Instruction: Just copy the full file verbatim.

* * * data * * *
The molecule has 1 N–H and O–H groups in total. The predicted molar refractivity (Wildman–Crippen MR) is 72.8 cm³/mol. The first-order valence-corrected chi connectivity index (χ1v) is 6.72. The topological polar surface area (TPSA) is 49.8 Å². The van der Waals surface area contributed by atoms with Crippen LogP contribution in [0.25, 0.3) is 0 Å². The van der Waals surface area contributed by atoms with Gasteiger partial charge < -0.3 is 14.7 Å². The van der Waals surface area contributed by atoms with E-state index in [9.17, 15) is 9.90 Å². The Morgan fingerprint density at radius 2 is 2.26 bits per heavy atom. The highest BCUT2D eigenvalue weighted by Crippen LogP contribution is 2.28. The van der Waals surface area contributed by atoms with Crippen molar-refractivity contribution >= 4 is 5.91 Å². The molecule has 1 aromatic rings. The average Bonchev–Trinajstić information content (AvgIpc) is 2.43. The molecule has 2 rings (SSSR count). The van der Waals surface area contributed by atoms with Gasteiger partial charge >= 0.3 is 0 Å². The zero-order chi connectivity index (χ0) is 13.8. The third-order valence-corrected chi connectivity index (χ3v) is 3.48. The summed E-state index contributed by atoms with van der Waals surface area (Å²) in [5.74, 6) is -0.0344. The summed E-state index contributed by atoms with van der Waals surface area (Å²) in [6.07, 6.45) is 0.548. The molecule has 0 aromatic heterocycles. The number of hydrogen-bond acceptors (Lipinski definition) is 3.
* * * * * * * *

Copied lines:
The molecule has 1 N–H and O–H groups in total. The predicted molar refractivity (Wildman–Crippen MR) is 72.8 cm³/mol. The first-order valence-corrected chi connectivity index (χ1v) is 6.72. The topological polar surface area (TPSA) is 49.8 Å². The van der Waals surface area contributed by atoms with Crippen LogP contribution in [0.25, 0.3) is 0 Å². The van der Waals surface area contributed by atoms with Gasteiger partial charge < -0.3 is 14.7 Å². The van der Waals surface area contributed by atoms with E-state index in [9.17, 15) is 9.90 Å². The Morgan fingerprint density at radius 2 is 2.26 bits per heavy atom. The highest BCUT2D eigenvalue weighted by Crippen LogP contribution is 2.28. The van der Waals surface area contributed by atoms with Crippen molar-refractivity contribution >= 4 is 5.91 Å². The molecule has 1 aromatic rings. The average Bonchev–Trinajstić information content (AvgIpc) is 2.43. The molecule has 2 rings (SSSR count). The van der Waals surface area contributed by atoms with Gasteiger partial charge >= 0.3 is 0 Å². The zero-order chi connectivity index (χ0) is 13.8. The third-order valence-corrected chi connectivity index (χ3v) is 3.48. The summed E-state index contributed by atoms with van der Waals surface area (Å²) in [5.74, 6) is -0.0344. The summed E-state index contributed by atoms with van der Waals surface area (Å²) in [6.07, 6.45) is 0.548. The molecule has 0 aromatic heterocycles. The number of hydrogen-bond acceptors (Lipinski definition) is 3.